FAQs

Your frequently asked questions about long-acting reversible contraceptives (LARC), your choices and key questions.

How long after stopping using a long-acting reversible contraceptive (LARC) will I return to my previous fertility?

If you are using the intrauterine system (also known as the ‘hormonal coil’), the intrauterine device (also known as ‘the coil’ or copper IUD) or a contraceptive implant, then there is virtually no delay in returning to fertility1. However, it can take up to a year to return to fertility if you have been using the 3-monthly contraceptive injection1. However, in most women the effect will have worn off 5 to 6 months after the last injection. Over 80 % of women will conceive within a year of their last injection2.

Can I use long-acting reversible contraceptives (LARC) if I am breastfeeding?

There is no scientific evidence that long-acting reversible contraceptives (LARC) will harm your infant but hormonal contraceptives should not be started until at least 6 weeks after having given birth (4 weeks in the case of the contraceptive implant)3,4,2,5.

How long will a long-acting reversible contraceptive (LARC) work for?

The intrauterine system will provide protection for up to 5 years; a copper intrauterine device gives contraceptive protection for up to 5 to 10 years6,3 depending on the model; a contraceptive implant can prevent you becoming pregnant for up to 3 years; the 3-monthly contraceptive injection gives you protection for 12 weeks for each injection3,4,2,5.

Will I put on weight?

Scientific studies have shown that in general, users of the intrauterine system, the intrauterine device, or a contraceptive implant will not experience any change to their body weight as a result of the contraceptive they are using1.

However, studies have shown that women using the 3-monthly contraceptive injection for 1-2 years of use have an average weight gain of around 2.3 – 3.6 kg and women completing 4-6 years of therapy gained around 6.4 – 7.5 kg2.

How difficult is it to remove the intrauterine system/intrauterine device/implant?

The intrauterine system and the intrauterine device are removed easily and usually painlessly by pulling from the threads by a healthcare professional. The removal of the contraceptive implant is done by a health care professional under local anesthesia from a small skin incision made at the lower end of the implant. Sometimes the removal of the implant may be more difficult, particularly if the implant has migrated from its original placement position3,4,5.

Can I use tampons with the intrauterine system or intrauterine device?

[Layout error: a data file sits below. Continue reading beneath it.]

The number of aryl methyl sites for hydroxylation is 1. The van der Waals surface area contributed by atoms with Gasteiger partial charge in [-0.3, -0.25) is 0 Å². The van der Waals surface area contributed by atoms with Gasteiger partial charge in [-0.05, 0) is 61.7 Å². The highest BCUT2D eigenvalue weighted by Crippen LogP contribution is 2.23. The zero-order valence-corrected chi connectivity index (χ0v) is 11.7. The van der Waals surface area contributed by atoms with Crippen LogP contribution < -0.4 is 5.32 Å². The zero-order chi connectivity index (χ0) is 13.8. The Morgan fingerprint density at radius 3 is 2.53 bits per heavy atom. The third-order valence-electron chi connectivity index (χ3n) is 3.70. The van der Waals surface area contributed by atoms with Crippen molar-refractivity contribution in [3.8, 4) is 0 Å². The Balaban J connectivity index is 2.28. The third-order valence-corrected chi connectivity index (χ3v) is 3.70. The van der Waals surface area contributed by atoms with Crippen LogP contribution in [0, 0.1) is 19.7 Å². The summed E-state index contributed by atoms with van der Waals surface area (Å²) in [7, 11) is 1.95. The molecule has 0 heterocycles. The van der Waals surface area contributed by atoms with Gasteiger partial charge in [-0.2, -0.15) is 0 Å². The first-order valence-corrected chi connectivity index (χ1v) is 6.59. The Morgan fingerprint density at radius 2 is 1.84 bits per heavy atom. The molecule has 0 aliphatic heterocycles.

It is recommended that you use sanitary towels rather than tampons. However, if you do use tampons, change them with care so as to avoid pulling the threads of the intrauterine system or intrauterine device3,5.

Can the intrauterine system or intrauterine device fall out??

There is a small risk that your intrauterine system or intrauterine device can fall out of the womb (a process known as expulsion), either completely or partially. An unusual amount of bleeding during menstruation might be a sign that this has occurred. Use your fingers to feel for the threads of the intrauterine system or intrauterine device in the upper part of your vagina. If you can’t detect them, consult your healthcare professional3,5.

Can the implant migrate to a different location?

The implant may migrate from the original insertion site if it hasn’t been correctly placed or has been manipulated into another position, for example, through physical contact such as participation in contact sports4

Will my partner feel the presence of the intrauterine system or intrauterine device during sex?

IIt is possible that your partner may notice the threads. If it is a problem, then you can see your healthcare professional3,5.

Will long-acting reversible contraceptives (LARC) have an effect on my libido (sexual desire)?

A small number (typically less than 10 %) of women using the contraceptive implant and the 3-monthly contraceptive injection may experience a changed libido. Women using the intrauterine device or intrauterine system are unaffected3,4,2,5.

How do I check my intrauterine system or intrauterine device is still in place?

In the case of the intrauterine system or intrauterine device, you can use your fingers to try to feel for the presence of the threads in the upper part of your vagina These will have been trimmed during the initial placement procedure but enough left to allow you to check that the intrauterine system or intrauterine device is still in place3,5.

  1. Long-acting reversible contraception – the effective and appropriate use of long-acting reversible contraception. National Collaborating Centre for Women’s and Children’s Health. Commissioned by the National Institute for Health and Clinic Excellence, October 2005. Published by RCOG Press. ISBN 1-904752-18-7
  2. Depo-Provera patient information leaflet. Pharmacia. August 2010.
  3. Nova T 380– Copper Containing Intrauterine Device, Patient Information, Bayer AG, 14th January 2014.
  4. Nexplanon – information for the user. Patient Information. July 2010. http://www.nexplanon.co.uk
  5. Package leaflet: information for the user. Mirena: Corporate Patient Information. Bayer Schering Pharma. January, 2011.
  6. Paragard T380A Prescribing Information. Duramed Pharmaceuticals, INC. 2006. http://www.paragard.com